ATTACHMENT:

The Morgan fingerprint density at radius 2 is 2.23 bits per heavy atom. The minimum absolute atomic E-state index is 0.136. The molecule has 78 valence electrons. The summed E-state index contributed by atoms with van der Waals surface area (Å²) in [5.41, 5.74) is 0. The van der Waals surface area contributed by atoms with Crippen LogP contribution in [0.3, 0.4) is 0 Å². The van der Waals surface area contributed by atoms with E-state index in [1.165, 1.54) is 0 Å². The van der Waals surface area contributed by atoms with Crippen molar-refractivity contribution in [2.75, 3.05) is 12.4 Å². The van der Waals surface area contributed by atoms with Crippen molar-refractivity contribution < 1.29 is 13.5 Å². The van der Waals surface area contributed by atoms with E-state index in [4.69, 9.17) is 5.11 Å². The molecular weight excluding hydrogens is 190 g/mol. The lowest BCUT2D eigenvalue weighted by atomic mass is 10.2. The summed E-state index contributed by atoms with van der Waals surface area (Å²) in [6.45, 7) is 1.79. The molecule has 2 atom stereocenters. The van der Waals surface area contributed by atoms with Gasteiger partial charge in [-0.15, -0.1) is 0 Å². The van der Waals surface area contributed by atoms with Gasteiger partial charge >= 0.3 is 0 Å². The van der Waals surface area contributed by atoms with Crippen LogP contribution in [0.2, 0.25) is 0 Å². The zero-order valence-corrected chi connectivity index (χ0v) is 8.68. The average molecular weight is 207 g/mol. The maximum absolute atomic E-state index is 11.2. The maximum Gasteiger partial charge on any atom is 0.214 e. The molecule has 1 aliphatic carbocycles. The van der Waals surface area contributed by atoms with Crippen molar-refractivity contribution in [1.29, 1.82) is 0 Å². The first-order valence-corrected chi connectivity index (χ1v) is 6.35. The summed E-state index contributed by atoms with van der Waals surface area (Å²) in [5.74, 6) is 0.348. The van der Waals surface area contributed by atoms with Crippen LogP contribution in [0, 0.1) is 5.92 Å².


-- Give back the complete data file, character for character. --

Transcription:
The Morgan fingerprint density at radius 2 is 2.23 bits per heavy atom. The minimum absolute atomic E-state index is 0.136. The molecule has 78 valence electrons. The summed E-state index contributed by atoms with van der Waals surface area (Å²) in [5.41, 5.74) is 0. The van der Waals surface area contributed by atoms with Crippen LogP contribution in [0.3, 0.4) is 0 Å². The van der Waals surface area contributed by atoms with E-state index in [1.165, 1.54) is 0 Å². The van der Waals surface area contributed by atoms with Crippen molar-refractivity contribution in [2.75, 3.05) is 12.4 Å². The van der Waals surface area contributed by atoms with Crippen molar-refractivity contribution < 1.29 is 13.5 Å². The van der Waals surface area contributed by atoms with E-state index in [4.69, 9.17) is 5.11 Å². The molecular weight excluding hydrogens is 190 g/mol. The lowest BCUT2D eigenvalue weighted by atomic mass is 10.2. The summed E-state index contributed by atoms with van der Waals surface area (Å²) in [6.45, 7) is 1.79. The molecule has 2 atom stereocenters. The van der Waals surface area contributed by atoms with Gasteiger partial charge in [-0.15, -0.1) is 0 Å². The van der Waals surface area contributed by atoms with Gasteiger partial charge >= 0.3 is 0 Å². The van der Waals surface area contributed by atoms with Crippen LogP contribution in [0.2, 0.25) is 0 Å². The zero-order valence-corrected chi connectivity index (χ0v) is 8.68. The average molecular weight is 207 g/mol. The maximum absolute atomic E-state index is 11.2. The maximum Gasteiger partial charge on any atom is 0.214 e. The molecule has 1 aliphatic carbocycles. The van der Waals surface area contributed by atoms with Crippen molar-refractivity contribution in [1.29, 1.82) is 0 Å². The first-order valence-corrected chi connectivity index (χ1v) is 6.35. The summed E-state index contributed by atoms with van der Waals surface area (Å²) in [5.74, 6) is 0.348. The van der Waals surface area contributed by atoms with Crippen LogP contribution in [0, 0.1) is 5.92 Å².